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Lipan ISD

Secondary Counselor


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Study Skills

Usually students want to do better in school but do not know where to begin. The Study Skills topics included in this website can help students with studying, test taking, time management, and setting goals. The information includes approaches and suggestions for students to improve in school. To look for help on other websites that contain study skills information, please click on the links below:

Good Study Techniques

Study skills provide you with the ability to learn effectively and are fundamental to your success in developing your talents in communication, mathematical sciences, and reasoning. To develop the skills that you need for training/education after high school, here are some suggestions that may help you.

  1. Set aside a period of time to study, even on weekends, and always study during this time. If you have absolutely nothing to study or review, have a good book at hand to pick up and read, one that stretches your vocabulary and one that extends your present information.
  2. As you study, pace yourself; work 20-25 minutes, then take a short break. Try to increase the concentrated work period. Strive for 50 minutes before you take a 10-minute break.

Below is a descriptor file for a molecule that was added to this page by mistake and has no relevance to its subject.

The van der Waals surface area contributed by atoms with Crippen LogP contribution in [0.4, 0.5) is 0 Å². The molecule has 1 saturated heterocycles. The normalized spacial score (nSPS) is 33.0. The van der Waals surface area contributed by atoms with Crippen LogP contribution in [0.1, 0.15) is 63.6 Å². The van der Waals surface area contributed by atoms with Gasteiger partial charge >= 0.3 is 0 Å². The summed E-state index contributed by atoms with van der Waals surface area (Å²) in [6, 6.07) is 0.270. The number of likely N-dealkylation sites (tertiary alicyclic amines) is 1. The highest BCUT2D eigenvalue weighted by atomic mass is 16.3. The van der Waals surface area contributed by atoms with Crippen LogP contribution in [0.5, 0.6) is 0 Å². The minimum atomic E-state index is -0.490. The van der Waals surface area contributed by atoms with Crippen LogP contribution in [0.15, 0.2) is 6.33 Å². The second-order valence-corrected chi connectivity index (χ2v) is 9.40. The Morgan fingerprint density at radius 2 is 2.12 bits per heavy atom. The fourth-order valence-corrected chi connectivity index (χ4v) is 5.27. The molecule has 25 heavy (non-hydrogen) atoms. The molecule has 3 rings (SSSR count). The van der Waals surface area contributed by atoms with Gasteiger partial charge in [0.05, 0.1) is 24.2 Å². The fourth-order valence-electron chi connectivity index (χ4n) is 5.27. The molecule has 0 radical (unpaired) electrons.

3. Teach yourself to increase your reading skills by practicing in a quiet place with no interruptions.
  4. Review as you read. If you find that your mind wandered and you really do not know what you have just read, reread those pages. Otherwise, ask yourself some questions about what you have read and answer your questions.
  5. Take notes in class but keep them short and to the point so that you can keep your mind on the teacher. Using your text or reference materials, fill in the notes later. Underline points emphasized in the lecture or written on the board. Abbreviate when possible.
  6. Do your hardest homework first. Efficiency drops sharply towards bedtime.
  7. Turn off the radio, stereo, and TV while studying.
  8. Make sure your study area is well lighted.
  9. Keep a dictionary handy and use it.
  10. Keep your homework up to date. Once you are behind, it is difficult to catch up.
  11. Notice summing-up paragraphs in textbooks and thoroughly learn them.

Thinking, understanding, and problem-solving, not rote memorization, are the basis for post-secondary education. They require persistence, flexibility, experimentation, and concern for accuracy. Development of these skills should be your major goal throughout high school. It is important that you gain confidence in your abilities.